Last updated
A trade fair for the travel industry 2008Overview1.JPG
A trade fair for the travel industry
A boy at the fish pond, the Rockton World's Fair, harvest festival, Canada, 2010 Fairgames.jpg
A boy at the fish pond, the Rockton World's Fair, harvest festival, Canada, 2010

A fair (archaic: faire or fayre) is a gathering of people for a variety of entertainment or commercial activities. Fairs are typically temporary with scheduled times lasting from an afternoon to several weeks. Fairs showcase a wide range of goods, products, and services, and often include competitions, exhibitions, and educational activities. Fairs can be thematic, focusing on specific industries or interests. [1]



Roundabouts (also known as a carousel or merry-go-round) are traditional attractions, often seen at fairs. Goose Fair Roundabout.jpg
Roundabouts (also known as a carousel or merry-go-round) are traditional attractions, often seen at fairs.

Variations of fairs include:


Village fair by Flemish artist Gillis Mostaert 1590 1590 Mostaert Dorfkirmes anagoria.JPG
Village fair by Flemish artist Gillis Mostaert 1590
Fairs can include exhibitions of animals, and before competitions, the animals will be groomed by their owners. Delaware State Fair 2009.jpg
Fairs can include exhibitions of animals, and before competitions, the animals will be groomed by their owners.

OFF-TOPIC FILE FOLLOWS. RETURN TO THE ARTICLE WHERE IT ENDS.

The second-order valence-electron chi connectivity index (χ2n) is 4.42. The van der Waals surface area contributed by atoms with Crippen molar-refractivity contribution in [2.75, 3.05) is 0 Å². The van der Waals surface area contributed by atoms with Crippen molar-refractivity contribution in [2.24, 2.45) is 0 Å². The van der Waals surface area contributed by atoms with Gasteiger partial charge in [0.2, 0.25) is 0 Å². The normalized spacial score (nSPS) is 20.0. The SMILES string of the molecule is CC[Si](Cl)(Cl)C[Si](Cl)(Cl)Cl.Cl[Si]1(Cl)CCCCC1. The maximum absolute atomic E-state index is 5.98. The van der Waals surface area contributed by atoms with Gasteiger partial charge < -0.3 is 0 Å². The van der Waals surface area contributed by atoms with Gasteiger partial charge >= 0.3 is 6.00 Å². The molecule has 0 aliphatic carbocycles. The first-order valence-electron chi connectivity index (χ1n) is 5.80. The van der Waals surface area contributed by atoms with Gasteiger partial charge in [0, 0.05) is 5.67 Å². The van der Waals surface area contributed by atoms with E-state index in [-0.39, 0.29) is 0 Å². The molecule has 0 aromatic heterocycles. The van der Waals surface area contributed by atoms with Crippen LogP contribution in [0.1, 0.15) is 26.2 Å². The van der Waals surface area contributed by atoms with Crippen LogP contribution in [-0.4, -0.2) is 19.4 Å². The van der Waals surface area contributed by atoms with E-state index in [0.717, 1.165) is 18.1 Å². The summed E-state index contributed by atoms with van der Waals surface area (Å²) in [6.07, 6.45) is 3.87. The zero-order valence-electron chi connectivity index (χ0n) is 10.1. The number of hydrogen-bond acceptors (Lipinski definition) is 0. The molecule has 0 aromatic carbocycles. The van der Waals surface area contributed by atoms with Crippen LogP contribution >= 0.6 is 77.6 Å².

The Horse Fair, painting by Rosa Bonheur (1852-1855) Rosa Bonheur, The Horse Fair, 1852-55.jpg
The Horse Fair , painting by Rosa Bonheur (1852-1855)

The Roman fairs were holidays on which work and business such as law courts were suspended. In the Roman provinces of Judea and Syria Palaestina, Jewish rabbis prohibited Jews from participating in fairs in certain towns because the religious nature of the fairs contravened the prescribed practice of Judaism. [2]

In the Middle Ages, many fairs developed as temporary markets and were especially important for long-distance and international trade, as wholesale traders travelled, sometimes for many days, to fairs where they could be sure to meet those they needed to buy from or sell to. The most famous were the Champagne fairs in northern France, which were spread over six towns for a total period of about six weeks, drawing goods and customers from much of Europe. The Frankfurt Book Fair in Germany, still the largest trade fair for the publishing industry, began in the 12th century as a fair for manuscript books.

Fairs were usually tied to special Christian feast days, such as the day of the saint of the local church. Stagshaw in England, is documented to have held annual fairs as early as 1293 consisting of the sales of animals. Along with the main fair held on 4 July, the city also hosted smaller fairs throughout the year where specific types of animals were sold, such as one for horses, one for lambs, and one for ewes. [3]